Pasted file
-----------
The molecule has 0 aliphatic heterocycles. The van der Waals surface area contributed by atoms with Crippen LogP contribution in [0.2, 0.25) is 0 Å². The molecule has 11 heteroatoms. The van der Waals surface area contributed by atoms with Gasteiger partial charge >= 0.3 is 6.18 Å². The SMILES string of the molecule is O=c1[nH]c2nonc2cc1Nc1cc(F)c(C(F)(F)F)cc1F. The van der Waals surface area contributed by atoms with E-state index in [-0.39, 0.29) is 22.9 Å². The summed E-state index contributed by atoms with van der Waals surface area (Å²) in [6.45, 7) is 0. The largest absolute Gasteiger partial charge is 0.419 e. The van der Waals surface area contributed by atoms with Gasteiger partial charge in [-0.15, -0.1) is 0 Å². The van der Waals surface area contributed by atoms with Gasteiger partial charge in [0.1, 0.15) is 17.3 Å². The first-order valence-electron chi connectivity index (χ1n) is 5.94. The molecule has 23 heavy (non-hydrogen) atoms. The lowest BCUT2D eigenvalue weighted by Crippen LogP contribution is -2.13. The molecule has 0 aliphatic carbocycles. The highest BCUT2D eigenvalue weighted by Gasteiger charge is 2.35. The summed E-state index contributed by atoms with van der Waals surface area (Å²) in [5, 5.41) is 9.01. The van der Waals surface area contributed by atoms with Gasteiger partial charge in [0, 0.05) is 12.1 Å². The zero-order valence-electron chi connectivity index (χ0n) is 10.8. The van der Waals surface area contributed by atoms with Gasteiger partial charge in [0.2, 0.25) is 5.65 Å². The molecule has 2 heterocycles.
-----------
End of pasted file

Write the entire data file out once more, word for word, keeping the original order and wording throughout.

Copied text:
The molecule has 0 aliphatic heterocycles. The van der Waals surface area contributed by atoms with Crippen LogP contribution in [0.2, 0.25) is 0 Å². The molecule has 11 heteroatoms. The van der Waals surface area contributed by atoms with Gasteiger partial charge >= 0.3 is 6.18 Å². The SMILES string of the molecule is O=c1[nH]c2nonc2cc1Nc1cc(F)c(C(F)(F)F)cc1F. The van der Waals surface area contributed by atoms with E-state index in [-0.39, 0.29) is 22.9 Å². The summed E-state index contributed by atoms with van der Waals surface area (Å²) in [6.45, 7) is 0. The largest absolute Gasteiger partial charge is 0.419 e. The van der Waals surface area contributed by atoms with Gasteiger partial charge in [-0.15, -0.1) is 0 Å². The van der Waals surface area contributed by atoms with Gasteiger partial charge in [0.1, 0.15) is 17.3 Å². The first-order valence-electron chi connectivity index (χ1n) is 5.94. The molecule has 23 heavy (non-hydrogen) atoms. The lowest BCUT2D eigenvalue weighted by Crippen LogP contribution is -2.13. The molecule has 0 aliphatic carbocycles. The highest BCUT2D eigenvalue weighted by Gasteiger charge is 2.35. The summed E-state index contributed by atoms with van der Waals surface area (Å²) in [5, 5.41) is 9.01. The van der Waals surface area contributed by atoms with Gasteiger partial charge in [0, 0.05) is 12.1 Å². The zero-order valence-electron chi connectivity index (χ0n) is 10.8. The van der Waals surface area contributed by atoms with Gasteiger partial charge in [0.2, 0.25) is 5.65 Å². The molecule has 2 heterocycles.